Casualties of Chesapeake’s “land grab” across America

Casualties of Chesapeake’s “land grab” across America by Brian Grow, Joshua Schneyer and Anna Driver, October 1, 2012, Reuters
(Reuters) – Ranjana Bhandari and her husband knew the natural gas beneath their ranch-style home in Arlington, Texas, could be worth a lot – especially when they got offer after offer from Chesapeake Energy Corp. Chesapeake wanted to drill there, and the offers could have netted the couple thousands of dollars in a bonus and royalties. But Bhandari says they ultimately declined the deals because they oppose fracking in residential areas. Fracking, slang for hydraulic fracturing, is a controversial method used to extract gas and oil. Their repeated refusals didn’t stop Chesapeake, the second-largest natural gas producer in the United States. This June, after petitioning a Texas state agency for an exception to a 93-year-old statute, the company effectively secured the ability to drain the gas from beneath the Bhandari property anyway – without having to pay the couple a penny. …

“The principle of it is insane,” said Calvin Tillman, a former mayor of Dish, Texas, a small town north of Fort Worth where drilling has been heavy. “Not only can they take your property, but they don’t have to pay you for it.”

Reporters also examined dozens of lawsuits by land owners in seven states, and interviewed contractors proffering deals for the company. What emerged were approaches to leasing property that land brokers, land owners and lawyers say push ethical and legal limits. … In lawsuits in Texas, Pennsylvania and North Dakota, land owners allege Chesapeake has treated signed leases as mere placeholders for deals that it may later choose not to honor. Two state court judges in Michigan ruled early this year that Chesapeake had the right to reject leases at any time before title to the minerals was finalized. But in the last three months, judges in Louisiana and Texas have awarded nearly $120 million to two land owners – Peak Energy and Preston Exploration – after finding Chesapeake breached contracts by walking away from signed deals. Scores of similar cases in Michigan and Texas have been settled this year.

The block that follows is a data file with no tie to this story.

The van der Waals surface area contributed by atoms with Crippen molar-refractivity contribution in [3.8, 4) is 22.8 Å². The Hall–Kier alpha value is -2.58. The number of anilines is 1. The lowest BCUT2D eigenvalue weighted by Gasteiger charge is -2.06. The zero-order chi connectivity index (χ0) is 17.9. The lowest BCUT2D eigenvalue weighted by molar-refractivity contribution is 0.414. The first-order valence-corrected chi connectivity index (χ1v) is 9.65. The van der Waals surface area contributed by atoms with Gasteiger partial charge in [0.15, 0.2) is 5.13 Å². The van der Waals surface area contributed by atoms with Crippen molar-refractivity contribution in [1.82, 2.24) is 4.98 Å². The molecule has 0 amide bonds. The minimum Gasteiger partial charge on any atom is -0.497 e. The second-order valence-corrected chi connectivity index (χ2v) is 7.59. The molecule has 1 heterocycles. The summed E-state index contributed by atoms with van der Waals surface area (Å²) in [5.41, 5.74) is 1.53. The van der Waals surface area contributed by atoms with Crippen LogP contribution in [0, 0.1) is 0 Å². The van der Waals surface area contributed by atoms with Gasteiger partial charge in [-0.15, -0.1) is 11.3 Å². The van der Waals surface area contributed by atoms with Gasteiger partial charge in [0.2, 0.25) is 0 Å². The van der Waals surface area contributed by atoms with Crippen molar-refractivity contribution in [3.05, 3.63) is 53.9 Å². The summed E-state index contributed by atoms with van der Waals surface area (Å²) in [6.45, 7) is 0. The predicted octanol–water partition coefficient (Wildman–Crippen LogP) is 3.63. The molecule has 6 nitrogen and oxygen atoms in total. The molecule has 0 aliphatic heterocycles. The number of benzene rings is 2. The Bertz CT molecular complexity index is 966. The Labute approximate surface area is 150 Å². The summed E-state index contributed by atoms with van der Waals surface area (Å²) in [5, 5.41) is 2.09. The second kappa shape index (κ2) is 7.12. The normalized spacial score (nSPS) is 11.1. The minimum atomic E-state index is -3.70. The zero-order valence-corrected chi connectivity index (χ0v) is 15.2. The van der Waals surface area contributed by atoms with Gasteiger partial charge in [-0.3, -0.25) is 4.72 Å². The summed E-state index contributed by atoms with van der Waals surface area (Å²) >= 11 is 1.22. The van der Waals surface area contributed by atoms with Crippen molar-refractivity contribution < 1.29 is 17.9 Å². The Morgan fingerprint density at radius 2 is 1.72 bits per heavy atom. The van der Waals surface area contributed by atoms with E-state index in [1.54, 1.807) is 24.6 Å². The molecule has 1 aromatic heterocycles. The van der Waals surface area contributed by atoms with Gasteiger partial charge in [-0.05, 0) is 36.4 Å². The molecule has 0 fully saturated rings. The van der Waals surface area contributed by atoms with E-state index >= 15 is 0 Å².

One group of land owners caught in these retreats was the Witt family. … In August 2008, the Witts were approached by land men working for Chesapeake. The offer: to lease mineral rights for the Witts’ land for $14,000 per acre, according to an amended complaint filed in May 2012. Instead of checks, Chesapeake issued bank drafts, which can be cashed after an owner’s property title is reviewed – typically 30 to 90 days after a lease is signed. When the Witts went to cash the Chesapeake bank draft, they were told by bank officials that the payment would not be honored. A hand-written note on one of the Witts’ bank drafts rescinded by Chesapeake reads, “Cancelled for renegotiating price (per) acre,” according to an exhibit submitted in the family’s lawsuit. The Witts alleged that McClendon told Chesapeake employees “to reduce the already agreed upon bonuses down to no more than $5,000 per acre” and to “take lawsuits” if necessary. The family claimed they were “colddrafted,” a term used to describe an “unethical practice in the leasing industry” in which the land owner is provided a bank draft “in consideration for a valid, enforceable lease,” even though the company’s intent is “not to honor the payment obligation.” The practice allegedly enables Chesapeake to lock up property, block rivals, prevent owners from shopping for better offers, and then later decide if it wants to keep the acreage. “It is unethical by anyone’s standards in the energy industry if the intention was not to pay the draft at the time it was issued,” said Richard Bate, an oil and gas attorney. … Terry Rhoads, an attorney for the Witt family, said their lawsuit was settled on Aug. 17. Terms were not disclosed. …